Nothing could be plainer right now than the fact that all over the world, not just here in the United States, we are experiencing a crisis of leadership.
We do not have any Churchills or Thatchers. We do not have any Washingtons or Reagans. Not even any de Gaulles, Bolivars, or Bismarcks. If there is a leader of that sort of a historical caliber, I have not seen him or her, or any sign or trace that one is coming.
Most of our presidents and prime ministers are politicians, and personalities, and profiteers. They are not statesmen like some of those ones that I just mentioned were. They are in their offices for their personal aggrandizement rather than for the true good of their nation, or even for the world.
Even if they say they are like our president—a citizen of the world—he is not doing anybody any good. He is just there for his own pleasure and his own profit.
Please turn with me to Ezekiel 34. We have been here a couple of times in the last few months, but I want to go over it because it bears reading again just to get the sense of it.
Ezekiel 34:1-5 And the word of the Lord came to me, saying, “Son of man, prophesy against the shepherds of Israel, prophesy and say to them, ‘Thus says the Lord God to the shepherds: “Woe to the shepherds of Israel who feed themselves! Should not the shepherds feed the flocks? You eat the fat and clothe yourselves with the wool; you slaughter the fatlings, but you do not feed the flock. The weak you have not strengthened, nor have you healed those who were sick, nor bound up the broken, nor brought back what was driven away, nor sought what was lost; but with force and cruelty you have ruled them. So they were scattered because there was no shepherd; and they became food for all the beasts of the field when they were scattered.”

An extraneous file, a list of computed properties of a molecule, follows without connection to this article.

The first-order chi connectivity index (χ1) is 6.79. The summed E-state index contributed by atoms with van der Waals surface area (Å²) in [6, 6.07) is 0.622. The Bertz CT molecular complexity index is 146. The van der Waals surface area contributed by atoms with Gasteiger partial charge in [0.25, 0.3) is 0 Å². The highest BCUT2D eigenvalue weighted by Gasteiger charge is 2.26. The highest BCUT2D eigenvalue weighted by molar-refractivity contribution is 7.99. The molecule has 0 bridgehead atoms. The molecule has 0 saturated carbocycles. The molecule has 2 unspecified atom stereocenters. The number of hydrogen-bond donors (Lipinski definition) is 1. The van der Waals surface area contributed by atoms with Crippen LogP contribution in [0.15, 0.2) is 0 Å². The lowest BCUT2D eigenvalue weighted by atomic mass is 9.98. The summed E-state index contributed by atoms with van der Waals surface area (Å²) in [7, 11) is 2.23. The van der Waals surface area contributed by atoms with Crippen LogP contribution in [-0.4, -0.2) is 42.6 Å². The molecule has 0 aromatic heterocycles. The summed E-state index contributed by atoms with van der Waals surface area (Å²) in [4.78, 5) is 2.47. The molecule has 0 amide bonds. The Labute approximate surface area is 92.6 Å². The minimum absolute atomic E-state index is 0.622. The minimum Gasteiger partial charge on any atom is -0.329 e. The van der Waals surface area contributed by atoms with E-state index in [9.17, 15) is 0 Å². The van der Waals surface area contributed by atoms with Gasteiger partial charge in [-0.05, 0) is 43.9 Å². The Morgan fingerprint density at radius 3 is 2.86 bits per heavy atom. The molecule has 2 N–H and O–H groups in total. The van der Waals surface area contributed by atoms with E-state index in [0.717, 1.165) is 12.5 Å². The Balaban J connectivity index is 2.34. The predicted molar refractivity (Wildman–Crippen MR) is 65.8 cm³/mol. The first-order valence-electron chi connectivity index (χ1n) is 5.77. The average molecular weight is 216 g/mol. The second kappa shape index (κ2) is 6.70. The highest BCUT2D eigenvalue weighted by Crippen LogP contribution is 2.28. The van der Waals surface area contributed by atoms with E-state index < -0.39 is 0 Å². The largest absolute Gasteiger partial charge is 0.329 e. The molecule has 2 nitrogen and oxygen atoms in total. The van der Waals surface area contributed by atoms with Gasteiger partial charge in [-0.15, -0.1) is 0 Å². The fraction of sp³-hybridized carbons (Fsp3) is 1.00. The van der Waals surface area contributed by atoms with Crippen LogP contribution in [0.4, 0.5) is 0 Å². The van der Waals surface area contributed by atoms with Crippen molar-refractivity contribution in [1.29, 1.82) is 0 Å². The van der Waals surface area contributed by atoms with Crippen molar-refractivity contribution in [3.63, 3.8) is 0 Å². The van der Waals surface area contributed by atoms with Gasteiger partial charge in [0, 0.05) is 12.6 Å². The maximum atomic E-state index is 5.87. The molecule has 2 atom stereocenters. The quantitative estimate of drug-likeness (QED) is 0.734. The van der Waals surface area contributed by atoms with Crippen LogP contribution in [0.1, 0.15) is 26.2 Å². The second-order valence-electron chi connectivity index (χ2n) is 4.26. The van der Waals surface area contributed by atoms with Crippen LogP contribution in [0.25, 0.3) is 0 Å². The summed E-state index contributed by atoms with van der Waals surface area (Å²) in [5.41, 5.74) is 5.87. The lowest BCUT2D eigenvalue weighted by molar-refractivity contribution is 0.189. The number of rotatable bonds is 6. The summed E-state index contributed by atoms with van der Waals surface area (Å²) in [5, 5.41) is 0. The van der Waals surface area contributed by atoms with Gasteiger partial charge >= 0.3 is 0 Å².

As we have learned in my dad’s going over this in the last little bit, the shepherds are in large part the secular leaders of the nations (in this case, the nations of Israel and Judah). It can be then made to cover all the nations of Israel as they are today, seeing that this is a prophecy. But I am kind of narrowing it down to Israel and Judah as they were historically at this time.
We can also understand that this is talking about leaders in general, so it also includes the religious leaders. They have to be included in all this too.
But the prime takeaway from the first part of this chapter, as we have read so far, is that the shepherds—the leaders of Israel and Judah at the time—were in it for themselves. They were in it to get whatever they could. They were in it for their own power, to fulfill their own lusts, or what have you. And that has not changed a whole lot. That is the way it is today as well.
The result, as it shows here, is that the sheep were scattered (meaning they were leaderless; they were going their own way). It is almost like what is said there at the end of the book of Judges, that every man did what was right in his own eyes, and we know how bloody and terrible the book of Judges shows the culture to be at the time: There was just no leadership.
Because of that, because there was no unity under a leader that would teach them to do well—to go after God, to seek God—they were vulnerable. They were vulnerable to all kinds of different dangers from inside and out; and not just vulnerable as individuals, but vulnerable as a whole people.